One hundred fifty-five years before the first shots of the Revolutionary War were sounded on Bunker Hill, a group of weary, faithful, sea-soaked travelers stepped out of their boats on the shore of what came to be Plymouth, Massachusetts. They were English but had arrived from Holland where they had been living in exile for a dozen years. Half of them would die that first year of1620 – disease, hunger, injuries, and conflicts with Native Americans the harsh realities of their determination to settle in a foreign land.
But these were particular—we might say, peculiar—travelers, not your garden variety tourists or adventure seekers. They were pilgrims. Sojourners on a mission. Christians on a God-directed endeavor.
William Bradford, the early governor turned historian of the Plymouth enterprise, writes in his recollection, Of Plimoth Plantation,
So they lefte ye goodly & pleasante citie, which had been their resting place nere 12 years, but they knew they were pilgrims, & looked not much on those things, but lift up their eyes to ye heavens, their dearest cuntrie, and quieted their spirits.
Before the revolution and the celebration of Independence Day, there was a pilgrimage. We owe our national Independence to those brave patriots in the latter half of the 18th century who fixed their eyes on the prize of liberty. But if we turn back the pages of time, we find that we owe our greater debt to those men and woman a century before who fixed their eyes on God in their pilgrimage toward their final, heavenly home.
The great debate over the Christian identity and formation of our nation typically begins with a discussion about the Founding Fathers and their religious or non-religious leanings. But I would argue the debate should start with the pilgrims. As Bradford summarizes in his history,
Lastly (and which was not least) a great hope, & inward zeall they had of laying some good foundation (or at least to make some way therunto) for ye propagating & advancing ye gospell of ye kingdom of Christ in those remote parts of ye world, yea, though they should be but even as stepping stones, unto others for ye performing of so great a work.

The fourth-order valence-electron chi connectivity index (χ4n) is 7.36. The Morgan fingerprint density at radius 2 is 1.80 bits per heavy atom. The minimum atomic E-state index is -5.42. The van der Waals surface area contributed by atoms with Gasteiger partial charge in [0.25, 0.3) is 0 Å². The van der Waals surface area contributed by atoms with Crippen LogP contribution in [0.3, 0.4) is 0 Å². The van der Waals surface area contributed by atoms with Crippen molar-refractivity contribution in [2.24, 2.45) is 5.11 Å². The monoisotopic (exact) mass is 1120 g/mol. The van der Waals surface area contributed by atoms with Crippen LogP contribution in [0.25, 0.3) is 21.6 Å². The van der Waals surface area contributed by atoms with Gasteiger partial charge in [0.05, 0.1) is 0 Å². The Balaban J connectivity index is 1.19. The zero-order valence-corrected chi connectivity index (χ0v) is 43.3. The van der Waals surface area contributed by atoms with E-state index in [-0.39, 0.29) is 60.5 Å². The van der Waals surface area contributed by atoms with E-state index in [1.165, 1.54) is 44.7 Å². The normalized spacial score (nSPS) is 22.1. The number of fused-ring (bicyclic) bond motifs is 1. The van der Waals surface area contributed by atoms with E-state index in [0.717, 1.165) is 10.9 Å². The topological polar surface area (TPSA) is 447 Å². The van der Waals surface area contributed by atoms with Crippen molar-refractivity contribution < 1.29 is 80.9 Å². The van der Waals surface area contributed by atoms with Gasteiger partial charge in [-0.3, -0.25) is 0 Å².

Without question, the chief aim of the pilgrims was to bring the Gospel of Jesus Christ to the New World. (Likewise, unearthed recently—and much to historians’ surprise—was the foundation of a church in Jamestown, perhaps the first building constructed there, putting to the lie that Jamestown was only a secular endeavor for commercial purposes.) For that reason alone, it can be claimed that the seeds of our beloved country were planted by Christians inspired, guided, and motivated by faith.
But this is good news to everyone! Intrinsic to Christian mission is liberty and freedom. True Christianity does not coerce; it only invites. So it provides the only reliable basis to the democratic process and liberty for all. (In those unfortunate periods in Christian history when authorities forced faith on their subjects, that was a false Christian expression.) So America is the land of the free not in spite but because of its Christian founding.
This Fourth of July, let us give thanks to those who won our freedom on the hard battles of the Revolution. But let us also remember back to the time before and give thanks too for those who began it all not with a revolution but a pilgrimage.
Mark Graham is the Senior Pastor at St, John’s Lutheran Church located at 4608 Brambleton Ave. Visit them on the web at: www.stjohnlutheran.org